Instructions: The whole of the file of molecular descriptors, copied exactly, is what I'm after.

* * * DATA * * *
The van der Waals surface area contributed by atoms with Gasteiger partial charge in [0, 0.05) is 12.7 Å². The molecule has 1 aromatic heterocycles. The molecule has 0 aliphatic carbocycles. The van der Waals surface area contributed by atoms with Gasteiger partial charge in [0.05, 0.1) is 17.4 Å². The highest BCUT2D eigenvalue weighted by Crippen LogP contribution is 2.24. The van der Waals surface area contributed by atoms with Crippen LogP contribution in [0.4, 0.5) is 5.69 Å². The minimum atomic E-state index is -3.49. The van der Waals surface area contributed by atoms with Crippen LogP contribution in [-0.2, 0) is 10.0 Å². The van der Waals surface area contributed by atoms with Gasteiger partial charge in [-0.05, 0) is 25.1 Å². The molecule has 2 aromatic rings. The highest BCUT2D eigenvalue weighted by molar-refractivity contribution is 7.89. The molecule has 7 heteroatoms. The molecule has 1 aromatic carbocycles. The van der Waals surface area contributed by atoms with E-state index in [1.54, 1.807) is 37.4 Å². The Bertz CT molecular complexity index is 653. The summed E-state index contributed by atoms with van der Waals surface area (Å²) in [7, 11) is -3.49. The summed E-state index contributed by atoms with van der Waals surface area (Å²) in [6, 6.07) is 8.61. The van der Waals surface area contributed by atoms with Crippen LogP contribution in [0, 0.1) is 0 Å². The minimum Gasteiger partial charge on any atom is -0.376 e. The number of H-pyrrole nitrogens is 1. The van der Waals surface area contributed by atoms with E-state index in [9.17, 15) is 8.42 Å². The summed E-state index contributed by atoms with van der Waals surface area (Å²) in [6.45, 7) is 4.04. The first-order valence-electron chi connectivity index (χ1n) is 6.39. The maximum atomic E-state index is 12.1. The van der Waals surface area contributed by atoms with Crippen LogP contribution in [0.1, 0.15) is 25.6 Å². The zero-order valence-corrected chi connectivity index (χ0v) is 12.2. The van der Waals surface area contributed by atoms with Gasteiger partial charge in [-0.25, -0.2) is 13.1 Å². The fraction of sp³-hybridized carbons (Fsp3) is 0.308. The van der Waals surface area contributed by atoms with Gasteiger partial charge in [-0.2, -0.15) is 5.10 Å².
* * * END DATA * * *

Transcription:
The van der Waals surface area contributed by atoms with Gasteiger partial charge in [0, 0.05) is 12.7 Å². The molecule has 1 aromatic heterocycles. The molecule has 0 aliphatic carbocycles. The van der Waals surface area contributed by atoms with Gasteiger partial charge in [0.05, 0.1) is 17.4 Å². The highest BCUT2D eigenvalue weighted by Crippen LogP contribution is 2.24. The van der Waals surface area contributed by atoms with Crippen LogP contribution in [0.4, 0.5) is 5.69 Å². The minimum atomic E-state index is -3.49. The van der Waals surface area contributed by atoms with Crippen LogP contribution in [-0.2, 0) is 10.0 Å². The van der Waals surface area contributed by atoms with Gasteiger partial charge in [-0.05, 0) is 25.1 Å². The molecule has 2 aromatic rings. The highest BCUT2D eigenvalue weighted by molar-refractivity contribution is 7.89. The molecule has 7 heteroatoms. The molecule has 1 aromatic carbocycles. The van der Waals surface area contributed by atoms with E-state index in [1.54, 1.807) is 37.4 Å². The Bertz CT molecular complexity index is 653. The summed E-state index contributed by atoms with van der Waals surface area (Å²) in [7, 11) is -3.49. The summed E-state index contributed by atoms with van der Waals surface area (Å²) in [6, 6.07) is 8.61. The van der Waals surface area contributed by atoms with Crippen LogP contribution in [0, 0.1) is 0 Å². The minimum Gasteiger partial charge on any atom is -0.376 e. The number of H-pyrrole nitrogens is 1. The van der Waals surface area contributed by atoms with E-state index in [9.17, 15) is 8.42 Å². The summed E-state index contributed by atoms with van der Waals surface area (Å²) in [6.45, 7) is 4.04. The first-order valence-electron chi connectivity index (χ1n) is 6.39. The maximum atomic E-state index is 12.1. The van der Waals surface area contributed by atoms with Crippen LogP contribution in [0.1, 0.15) is 25.6 Å². The zero-order valence-corrected chi connectivity index (χ0v) is 12.2. The van der Waals surface area contributed by atoms with Gasteiger partial charge in [-0.25, -0.2) is 13.1 Å². The fraction of sp³-hybridized carbons (Fsp3) is 0.308. The van der Waals surface area contributed by atoms with Gasteiger partial charge in [-0.2, -0.15) is 5.10 Å².